PKE fungi story short on facts long on hysteria

Disclosing a preliminary draft report on the danger of fungi in palm kernel extract (PKE)  as Sue Kedgley did in parliament was reckless and irresponsible, Federated Farmers says.

“Releasing a preliminary draft report, which has never been finalised, peer reviewed or subjected to robust scientific methodology is irresponsible,” says Lachlan McKenzie, Federated Farmers Dairy chairperson.

“Palm Kernel Expeller is a dry feed and like any dry matter, if it gets wet, it will attract fungi.  That’s the same with maize, silage, bread or even sportswear. 

“AgResearch put together a draft report on the ‘shocking expose’ that Palm Kernel Expeller, when wet, attracts fungi. . . 

“The Ministry of Agriculture reviewed the report in 2006 and found that of the fungi identified, the vast majority were already present in New Zealand and the few remaining were common in almost every country on earth.

“The New Zealand Food Safety Authority looked at the general issue of fungal growth on animal feed and concluded there was no risk to food safety.”

He said he’s concerned that the Green Party grabs every opportunity, no matter how tenuous, to knock New Zealand’s largest and most important industry.

“Most people don’t believe the recycling of a waste by-product like Palm Kernel Expeller into animal feed is a bad thing, so long as it comes from certified sources.  Especially if that waste would otherwise be burnt or just left to rot.

“Most New Zealanders also believe it’s hypocritical to target farmers, when they themselves use palm oil daily in the household goods they consume or the cosmetics they wear.

“I’d be highly surprised if products containing palm oil were not present in the homes of the Green Party MPs.  That said, this serves as a timely reminder to ensure dry feed is stored appropriately,” Mr McKenzie concluded.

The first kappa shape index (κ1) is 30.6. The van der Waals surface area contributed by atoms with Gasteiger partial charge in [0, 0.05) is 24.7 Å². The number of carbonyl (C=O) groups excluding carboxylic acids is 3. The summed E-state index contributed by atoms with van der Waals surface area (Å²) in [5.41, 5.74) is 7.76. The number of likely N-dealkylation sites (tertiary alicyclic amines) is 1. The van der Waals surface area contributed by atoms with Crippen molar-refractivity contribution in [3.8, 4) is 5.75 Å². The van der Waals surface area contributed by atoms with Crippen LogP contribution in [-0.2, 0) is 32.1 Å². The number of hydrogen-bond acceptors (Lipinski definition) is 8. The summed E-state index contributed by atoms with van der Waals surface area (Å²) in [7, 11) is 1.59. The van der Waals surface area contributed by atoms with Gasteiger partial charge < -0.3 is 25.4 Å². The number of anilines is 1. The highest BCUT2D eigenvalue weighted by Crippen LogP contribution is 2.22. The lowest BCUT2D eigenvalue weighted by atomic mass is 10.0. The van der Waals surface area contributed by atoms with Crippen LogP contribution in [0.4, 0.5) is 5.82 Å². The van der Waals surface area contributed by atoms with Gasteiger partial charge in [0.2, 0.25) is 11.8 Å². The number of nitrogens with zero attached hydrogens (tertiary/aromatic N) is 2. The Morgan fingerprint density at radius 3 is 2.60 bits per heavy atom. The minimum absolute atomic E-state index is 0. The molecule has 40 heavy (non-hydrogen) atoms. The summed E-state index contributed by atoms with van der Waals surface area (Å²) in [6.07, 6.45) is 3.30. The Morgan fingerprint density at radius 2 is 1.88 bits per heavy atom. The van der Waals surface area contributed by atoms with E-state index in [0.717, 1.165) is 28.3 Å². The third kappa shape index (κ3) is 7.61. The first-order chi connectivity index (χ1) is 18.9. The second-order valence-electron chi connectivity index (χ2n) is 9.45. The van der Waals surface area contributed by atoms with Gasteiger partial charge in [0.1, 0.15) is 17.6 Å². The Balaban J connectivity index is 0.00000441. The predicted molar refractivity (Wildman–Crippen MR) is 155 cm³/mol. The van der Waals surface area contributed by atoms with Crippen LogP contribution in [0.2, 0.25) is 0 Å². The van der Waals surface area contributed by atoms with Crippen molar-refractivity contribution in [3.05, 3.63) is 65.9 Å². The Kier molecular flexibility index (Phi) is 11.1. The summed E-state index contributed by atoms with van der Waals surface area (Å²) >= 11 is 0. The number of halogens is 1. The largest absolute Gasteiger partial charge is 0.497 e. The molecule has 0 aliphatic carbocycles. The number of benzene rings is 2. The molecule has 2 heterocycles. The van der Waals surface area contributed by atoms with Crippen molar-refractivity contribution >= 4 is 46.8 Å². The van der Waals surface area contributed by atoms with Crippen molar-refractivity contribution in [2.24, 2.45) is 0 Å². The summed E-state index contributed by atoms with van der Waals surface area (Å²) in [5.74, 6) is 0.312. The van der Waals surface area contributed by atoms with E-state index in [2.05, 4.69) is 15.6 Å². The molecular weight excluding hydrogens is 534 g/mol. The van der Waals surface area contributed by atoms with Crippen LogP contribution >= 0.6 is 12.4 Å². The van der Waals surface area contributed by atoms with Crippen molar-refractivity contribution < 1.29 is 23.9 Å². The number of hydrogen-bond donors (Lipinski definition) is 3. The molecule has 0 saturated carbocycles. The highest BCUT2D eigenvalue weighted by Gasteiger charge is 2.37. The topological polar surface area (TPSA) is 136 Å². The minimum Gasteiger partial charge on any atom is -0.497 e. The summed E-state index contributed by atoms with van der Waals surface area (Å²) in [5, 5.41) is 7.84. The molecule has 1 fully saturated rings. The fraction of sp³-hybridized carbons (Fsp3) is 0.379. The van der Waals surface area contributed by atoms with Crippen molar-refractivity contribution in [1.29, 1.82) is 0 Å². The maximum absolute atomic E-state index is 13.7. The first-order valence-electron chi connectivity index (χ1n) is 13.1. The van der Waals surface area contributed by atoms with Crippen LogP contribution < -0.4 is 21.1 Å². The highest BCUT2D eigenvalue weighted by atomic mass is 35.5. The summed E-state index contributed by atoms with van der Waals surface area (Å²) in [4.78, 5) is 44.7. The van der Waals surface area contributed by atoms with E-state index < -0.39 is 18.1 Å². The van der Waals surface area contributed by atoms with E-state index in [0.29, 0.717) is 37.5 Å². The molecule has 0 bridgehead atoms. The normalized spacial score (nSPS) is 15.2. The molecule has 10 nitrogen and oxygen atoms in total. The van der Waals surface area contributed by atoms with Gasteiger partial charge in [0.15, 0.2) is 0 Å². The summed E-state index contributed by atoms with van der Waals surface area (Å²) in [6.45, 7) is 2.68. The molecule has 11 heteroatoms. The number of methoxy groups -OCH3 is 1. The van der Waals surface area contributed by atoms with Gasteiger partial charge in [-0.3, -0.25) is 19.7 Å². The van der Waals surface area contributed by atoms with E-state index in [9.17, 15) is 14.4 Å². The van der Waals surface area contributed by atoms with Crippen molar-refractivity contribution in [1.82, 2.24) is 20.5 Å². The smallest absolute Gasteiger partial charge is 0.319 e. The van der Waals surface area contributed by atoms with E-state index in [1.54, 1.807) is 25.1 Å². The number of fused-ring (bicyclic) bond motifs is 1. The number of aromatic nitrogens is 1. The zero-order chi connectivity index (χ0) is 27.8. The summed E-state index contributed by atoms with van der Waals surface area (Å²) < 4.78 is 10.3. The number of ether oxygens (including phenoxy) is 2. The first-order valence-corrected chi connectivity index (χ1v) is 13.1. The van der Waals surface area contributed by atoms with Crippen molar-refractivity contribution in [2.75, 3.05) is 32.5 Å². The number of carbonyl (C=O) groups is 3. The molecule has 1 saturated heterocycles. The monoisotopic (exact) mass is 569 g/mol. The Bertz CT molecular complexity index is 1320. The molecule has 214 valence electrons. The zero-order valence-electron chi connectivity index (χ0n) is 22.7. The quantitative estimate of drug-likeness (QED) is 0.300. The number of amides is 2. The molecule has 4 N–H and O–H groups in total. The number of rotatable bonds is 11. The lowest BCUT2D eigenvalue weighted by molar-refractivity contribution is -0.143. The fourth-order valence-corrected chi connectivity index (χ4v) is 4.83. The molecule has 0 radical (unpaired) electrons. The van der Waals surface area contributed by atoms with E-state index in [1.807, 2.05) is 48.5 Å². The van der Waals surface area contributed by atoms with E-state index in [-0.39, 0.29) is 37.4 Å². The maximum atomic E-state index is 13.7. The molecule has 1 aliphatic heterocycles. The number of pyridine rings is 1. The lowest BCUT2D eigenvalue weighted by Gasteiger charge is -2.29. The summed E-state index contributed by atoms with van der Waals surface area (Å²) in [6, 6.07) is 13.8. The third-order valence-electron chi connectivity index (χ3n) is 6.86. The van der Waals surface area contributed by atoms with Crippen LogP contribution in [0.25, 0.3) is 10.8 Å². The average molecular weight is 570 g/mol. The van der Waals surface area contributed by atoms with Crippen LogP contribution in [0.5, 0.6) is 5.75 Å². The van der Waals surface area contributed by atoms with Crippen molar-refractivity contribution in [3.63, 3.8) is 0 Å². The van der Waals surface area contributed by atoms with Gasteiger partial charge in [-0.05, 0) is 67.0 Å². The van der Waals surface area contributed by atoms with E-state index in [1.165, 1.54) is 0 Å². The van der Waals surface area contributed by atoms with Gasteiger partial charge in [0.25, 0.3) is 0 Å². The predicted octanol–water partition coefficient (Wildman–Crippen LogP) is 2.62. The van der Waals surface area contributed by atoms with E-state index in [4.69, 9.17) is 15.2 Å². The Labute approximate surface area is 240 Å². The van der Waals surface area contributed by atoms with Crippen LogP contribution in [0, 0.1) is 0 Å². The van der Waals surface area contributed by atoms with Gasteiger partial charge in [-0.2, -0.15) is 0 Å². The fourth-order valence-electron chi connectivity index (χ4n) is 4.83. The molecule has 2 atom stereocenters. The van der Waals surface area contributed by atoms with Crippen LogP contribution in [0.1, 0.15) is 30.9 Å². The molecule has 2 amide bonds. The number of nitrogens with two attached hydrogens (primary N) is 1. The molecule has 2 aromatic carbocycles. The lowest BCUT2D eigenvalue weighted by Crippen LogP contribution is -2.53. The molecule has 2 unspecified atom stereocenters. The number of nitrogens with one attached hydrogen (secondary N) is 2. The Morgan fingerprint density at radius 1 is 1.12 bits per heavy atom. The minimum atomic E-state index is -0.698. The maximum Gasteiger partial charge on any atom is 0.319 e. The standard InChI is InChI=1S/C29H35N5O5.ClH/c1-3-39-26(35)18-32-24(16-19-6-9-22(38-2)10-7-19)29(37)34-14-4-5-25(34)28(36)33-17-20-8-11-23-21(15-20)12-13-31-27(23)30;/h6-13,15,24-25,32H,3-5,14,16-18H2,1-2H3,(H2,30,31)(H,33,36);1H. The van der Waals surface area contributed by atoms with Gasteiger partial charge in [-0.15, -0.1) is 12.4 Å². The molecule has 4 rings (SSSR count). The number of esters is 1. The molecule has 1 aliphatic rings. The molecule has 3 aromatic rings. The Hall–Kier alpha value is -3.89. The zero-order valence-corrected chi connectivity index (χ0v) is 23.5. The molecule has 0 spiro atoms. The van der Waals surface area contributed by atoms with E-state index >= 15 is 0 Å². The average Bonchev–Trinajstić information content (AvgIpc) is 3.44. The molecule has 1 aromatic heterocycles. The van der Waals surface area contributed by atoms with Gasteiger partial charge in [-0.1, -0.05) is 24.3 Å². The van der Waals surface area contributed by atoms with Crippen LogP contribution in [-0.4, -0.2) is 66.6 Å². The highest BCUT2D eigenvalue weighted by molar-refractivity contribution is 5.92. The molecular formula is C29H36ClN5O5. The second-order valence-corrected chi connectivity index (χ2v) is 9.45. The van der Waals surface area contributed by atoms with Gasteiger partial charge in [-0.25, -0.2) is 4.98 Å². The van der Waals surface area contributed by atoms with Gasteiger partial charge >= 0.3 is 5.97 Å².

Feds biosecurity spokesman John Hartnell responded earlier to criticism on the use of PKE as cow feed by Greenpeace saying PKE was a waste by-product left over from the processing of palm oil for consumer products.

“Palm kernel has so little commercial value that if it isn’t recycled into supplementary feed, it is burnt.  That doesn’t sound too great for either climate change or the environment. . .

“Palm plantations aren’t created just to generate a waste by-product, just as newspapers don’t exist solely to support recycling. . .

He said there was a genuine problem with PKE which Feds had been concerned about.

“”Yet for a long period of time, Federated Farmers has been questioning the biosecurity risks posed by what seems to be a great amount of uncertified palm kernel entering New Zealand.  There’s a huge biosecurity hole posed by the stuff.”

That risk is not the risk of fungi mentioned in the preliminary draft report.

2 Responses to PKE fungi story short on facts long on hysteria

  1. MacDoctor says:

    As usual, the greens would rather score a political point than actually check their data. And Kedgeley is the absolute worse. Every time she opens her mouth she spreads malignant disinformation without any consideration as to accuracy , truth or its consequences in the market place. Fortunately, by now, only the New Zealand media is still gullible enough to listen to her. Most of our overseas markets simply ignore her pronouncements.


  2. kiwifarmer says:

    I agree with MacDoctor that the Green approach is typical of Kedgely and the Greens in general. However there is a genuine concern over this product entering the country and going direct onto pastoral farmland and unfortunately the Greens have smudged this issue somewhat.The concern is all about Biosecurity and Maf/ Biosecurity NZ have been lax in their responses to concerns about the risks associated with PKE for the better part of 4 years. I’ll declare my interest, I’m a Grain and Seed grower and yes Palm Kernel competes with some of my produce. However his isnt about protecting my products with import barriers. This is about the very real potential fo this product to be a vector for introducing weeds and pests directly to farmland, and yes, as a seed producer maybe I am a bit more sensitve to those issues than your average feed short dairy farmer. Watch this space, this is about making sure our Biosecurity measures arent compromised by the desire to let every product under the sun into NZ. Next weed to watch for … Johnson Grass in sorghum imports. Google it and see if you would like it on your pastoral farm.


Leave a Reply

Fill in your details below or click an icon to log in: Logo

You are commenting using your account. Log Out /  Change )

Google photo

You are commenting using your Google account. Log Out /  Change )

Twitter picture

You are commenting using your Twitter account. Log Out /  Change )

Facebook photo

You are commenting using your Facebook account. Log Out /  Change )

Connecting to %s

%d bloggers like this: